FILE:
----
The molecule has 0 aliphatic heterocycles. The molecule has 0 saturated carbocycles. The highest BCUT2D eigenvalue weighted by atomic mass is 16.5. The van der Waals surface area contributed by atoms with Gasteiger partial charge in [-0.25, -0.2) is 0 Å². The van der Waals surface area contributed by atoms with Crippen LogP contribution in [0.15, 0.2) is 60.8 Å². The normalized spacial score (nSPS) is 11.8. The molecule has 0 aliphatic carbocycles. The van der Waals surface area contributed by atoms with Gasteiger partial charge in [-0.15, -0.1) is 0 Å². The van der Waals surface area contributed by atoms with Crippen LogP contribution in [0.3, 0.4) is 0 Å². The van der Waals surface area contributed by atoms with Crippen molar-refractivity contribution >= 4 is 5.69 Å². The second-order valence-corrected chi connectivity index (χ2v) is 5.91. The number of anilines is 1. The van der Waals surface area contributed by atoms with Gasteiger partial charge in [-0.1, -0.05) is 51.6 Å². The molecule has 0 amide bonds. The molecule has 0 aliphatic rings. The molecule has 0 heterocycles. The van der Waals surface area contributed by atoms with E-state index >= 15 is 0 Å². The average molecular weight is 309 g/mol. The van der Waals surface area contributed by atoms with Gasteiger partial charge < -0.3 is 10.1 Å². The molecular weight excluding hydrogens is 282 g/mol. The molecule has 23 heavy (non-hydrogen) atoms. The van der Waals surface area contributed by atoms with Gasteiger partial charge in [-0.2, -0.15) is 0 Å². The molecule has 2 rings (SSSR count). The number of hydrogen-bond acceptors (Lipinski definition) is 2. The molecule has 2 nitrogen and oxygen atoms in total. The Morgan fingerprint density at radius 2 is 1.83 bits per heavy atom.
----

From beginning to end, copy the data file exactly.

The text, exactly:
The molecule has 0 aliphatic heterocycles. The molecule has 0 saturated carbocycles. The highest BCUT2D eigenvalue weighted by atomic mass is 16.5. The van der Waals surface area contributed by atoms with Gasteiger partial charge in [-0.25, -0.2) is 0 Å². The van der Waals surface area contributed by atoms with Crippen LogP contribution in [0.15, 0.2) is 60.8 Å². The normalized spacial score (nSPS) is 11.8. The molecule has 0 aliphatic carbocycles. The van der Waals surface area contributed by atoms with Gasteiger partial charge in [-0.15, -0.1) is 0 Å². The van der Waals surface area contributed by atoms with Crippen LogP contribution in [0.3, 0.4) is 0 Å². The van der Waals surface area contributed by atoms with Crippen molar-refractivity contribution >= 4 is 5.69 Å². The second-order valence-corrected chi connectivity index (χ2v) is 5.91. The number of anilines is 1. The van der Waals surface area contributed by atoms with Gasteiger partial charge in [-0.1, -0.05) is 51.6 Å². The molecule has 0 amide bonds. The molecule has 0 aliphatic rings. The molecule has 0 heterocycles. The van der Waals surface area contributed by atoms with E-state index >= 15 is 0 Å². The average molecular weight is 309 g/mol. The van der Waals surface area contributed by atoms with Gasteiger partial charge < -0.3 is 10.1 Å². The molecular weight excluding hydrogens is 282 g/mol. The molecule has 23 heavy (non-hydrogen) atoms. The van der Waals surface area contributed by atoms with Gasteiger partial charge in [-0.2, -0.15) is 0 Å². The molecule has 2 rings (SSSR count). The number of hydrogen-bond acceptors (Lipinski definition) is 2. The molecule has 2 nitrogen and oxygen atoms in total. The Morgan fingerprint density at radius 2 is 1.83 bits per heavy atom.